When dogs greet someone that they really like or someone that really intimidates them they can pee. Dogs also use body language as we know like avoiding eye contact, crouching down and tucking the tail between their hind quarters. Urinating can be another type of body language to express their "respect" for a person.
Young Dogs=Young Bladders
With puppies they obviously can not hold their bladders like older dogs and so when they become excited they accidentally wet the floor. In addition, puppies are usually in their crates for a few hours, with full bladders when their owners come home to relieve them so that doesn't help the situation either.
Submissive Peeing In Older Dogs
However some older dogs that lack confidence will do this as well as a sign of submission.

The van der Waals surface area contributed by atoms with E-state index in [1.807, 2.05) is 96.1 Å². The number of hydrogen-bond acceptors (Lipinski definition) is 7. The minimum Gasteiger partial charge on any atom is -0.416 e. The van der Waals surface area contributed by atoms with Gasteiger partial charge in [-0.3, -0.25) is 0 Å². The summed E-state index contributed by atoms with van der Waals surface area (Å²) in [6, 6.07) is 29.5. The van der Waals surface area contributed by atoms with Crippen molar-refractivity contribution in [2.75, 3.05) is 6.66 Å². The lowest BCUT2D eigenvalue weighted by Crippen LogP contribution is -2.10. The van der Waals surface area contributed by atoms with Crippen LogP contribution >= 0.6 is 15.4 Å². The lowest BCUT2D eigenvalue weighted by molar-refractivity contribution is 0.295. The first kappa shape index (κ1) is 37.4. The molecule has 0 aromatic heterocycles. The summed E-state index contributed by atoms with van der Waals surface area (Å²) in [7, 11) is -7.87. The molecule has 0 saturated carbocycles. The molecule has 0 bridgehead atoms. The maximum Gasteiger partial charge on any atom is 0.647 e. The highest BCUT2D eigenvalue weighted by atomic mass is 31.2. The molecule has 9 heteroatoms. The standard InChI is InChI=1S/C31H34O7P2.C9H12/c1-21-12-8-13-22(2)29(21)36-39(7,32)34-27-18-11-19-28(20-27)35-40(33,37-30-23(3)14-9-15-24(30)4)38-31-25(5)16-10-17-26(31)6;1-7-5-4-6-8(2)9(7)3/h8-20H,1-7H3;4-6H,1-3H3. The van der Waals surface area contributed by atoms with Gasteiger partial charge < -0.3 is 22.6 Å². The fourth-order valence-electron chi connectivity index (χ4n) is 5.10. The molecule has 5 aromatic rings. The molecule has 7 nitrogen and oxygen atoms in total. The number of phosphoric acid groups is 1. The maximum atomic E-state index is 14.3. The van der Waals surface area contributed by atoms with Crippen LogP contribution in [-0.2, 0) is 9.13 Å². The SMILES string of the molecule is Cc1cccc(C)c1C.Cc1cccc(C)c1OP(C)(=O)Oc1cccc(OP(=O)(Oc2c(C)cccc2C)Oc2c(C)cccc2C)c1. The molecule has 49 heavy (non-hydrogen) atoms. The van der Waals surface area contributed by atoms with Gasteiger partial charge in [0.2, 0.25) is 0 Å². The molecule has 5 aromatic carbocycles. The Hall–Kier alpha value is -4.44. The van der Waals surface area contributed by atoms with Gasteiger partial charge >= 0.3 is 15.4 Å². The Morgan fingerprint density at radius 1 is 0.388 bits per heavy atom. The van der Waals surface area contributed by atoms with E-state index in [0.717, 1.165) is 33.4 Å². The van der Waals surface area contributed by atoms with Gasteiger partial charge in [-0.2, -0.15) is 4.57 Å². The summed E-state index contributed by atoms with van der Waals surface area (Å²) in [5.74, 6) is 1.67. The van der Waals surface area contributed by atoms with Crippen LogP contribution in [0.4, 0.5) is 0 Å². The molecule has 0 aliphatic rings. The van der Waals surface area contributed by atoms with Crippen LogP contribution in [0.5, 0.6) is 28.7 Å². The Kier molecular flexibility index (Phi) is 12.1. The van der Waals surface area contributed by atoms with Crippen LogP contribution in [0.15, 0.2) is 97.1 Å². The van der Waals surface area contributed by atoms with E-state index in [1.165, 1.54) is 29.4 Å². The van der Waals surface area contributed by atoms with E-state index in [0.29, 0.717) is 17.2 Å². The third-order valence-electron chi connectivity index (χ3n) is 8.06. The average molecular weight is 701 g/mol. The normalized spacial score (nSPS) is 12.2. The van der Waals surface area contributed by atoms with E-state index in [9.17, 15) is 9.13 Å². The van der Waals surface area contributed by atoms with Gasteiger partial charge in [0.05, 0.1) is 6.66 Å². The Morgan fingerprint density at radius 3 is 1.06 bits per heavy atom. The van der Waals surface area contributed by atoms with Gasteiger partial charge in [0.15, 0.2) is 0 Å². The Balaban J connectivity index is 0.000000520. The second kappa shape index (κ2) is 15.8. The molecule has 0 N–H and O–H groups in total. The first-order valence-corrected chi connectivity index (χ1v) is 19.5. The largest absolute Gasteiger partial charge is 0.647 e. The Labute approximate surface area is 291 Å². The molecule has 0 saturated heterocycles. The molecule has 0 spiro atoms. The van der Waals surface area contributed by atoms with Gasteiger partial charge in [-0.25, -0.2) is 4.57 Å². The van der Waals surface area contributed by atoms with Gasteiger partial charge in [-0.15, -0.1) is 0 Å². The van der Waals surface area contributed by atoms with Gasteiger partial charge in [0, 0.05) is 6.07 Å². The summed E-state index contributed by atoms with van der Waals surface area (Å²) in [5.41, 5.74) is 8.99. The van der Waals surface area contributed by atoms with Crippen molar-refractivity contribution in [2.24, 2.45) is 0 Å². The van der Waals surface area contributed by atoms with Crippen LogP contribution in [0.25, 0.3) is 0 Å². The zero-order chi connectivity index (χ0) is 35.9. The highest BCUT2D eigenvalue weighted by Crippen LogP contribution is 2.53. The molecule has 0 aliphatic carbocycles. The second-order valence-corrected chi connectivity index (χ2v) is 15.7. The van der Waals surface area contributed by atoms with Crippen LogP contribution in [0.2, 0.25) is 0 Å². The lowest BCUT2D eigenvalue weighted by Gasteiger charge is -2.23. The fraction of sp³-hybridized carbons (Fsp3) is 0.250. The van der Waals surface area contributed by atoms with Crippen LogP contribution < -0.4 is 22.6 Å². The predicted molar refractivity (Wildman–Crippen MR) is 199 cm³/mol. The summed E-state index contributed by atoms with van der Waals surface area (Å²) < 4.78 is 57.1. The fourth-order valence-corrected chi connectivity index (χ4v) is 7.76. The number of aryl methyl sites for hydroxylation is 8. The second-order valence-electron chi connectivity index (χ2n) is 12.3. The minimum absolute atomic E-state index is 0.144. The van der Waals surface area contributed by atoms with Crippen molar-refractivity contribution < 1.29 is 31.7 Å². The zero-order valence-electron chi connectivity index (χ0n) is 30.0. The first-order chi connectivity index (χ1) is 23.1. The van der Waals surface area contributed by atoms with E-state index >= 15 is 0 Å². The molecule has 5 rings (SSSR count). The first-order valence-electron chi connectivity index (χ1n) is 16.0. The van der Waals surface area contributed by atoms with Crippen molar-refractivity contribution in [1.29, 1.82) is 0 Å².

Dogs In Trouble
Other dogs will urinate if they are in trouble for something they did. When the people that they love yell at them and show them their displeasure they may urinate as a sign to say they are sorry. We also see this amongst dogs, not just humans.
What Can You Do?
Come home quietly! We are so happy to see our fur kids when we get home and we show them how excited we are by our body language and our voices. It's hard not to be happy but what we can do is not make a fuss about seeing them. Being quiet and calm until we can get them outside to go potty and then reward them after they peed outside can help tremendously with this common problem.
Go outside as soon as you come home
Don't check the mail or put your coat in the closet. Make your first priority to head for the back door.
Keep their kennel as close to the door as possible so there is little space between their crate and the great outdoors.
Teach them basic obedience
The best way to teach a dog to stay calm when greeting them is to teach them basic obedience such as sit and stay or lie down. So set the tone by giving them something to do when you see them, then reward them with a lovely greeting and a treat after they go potty where they are suppose to.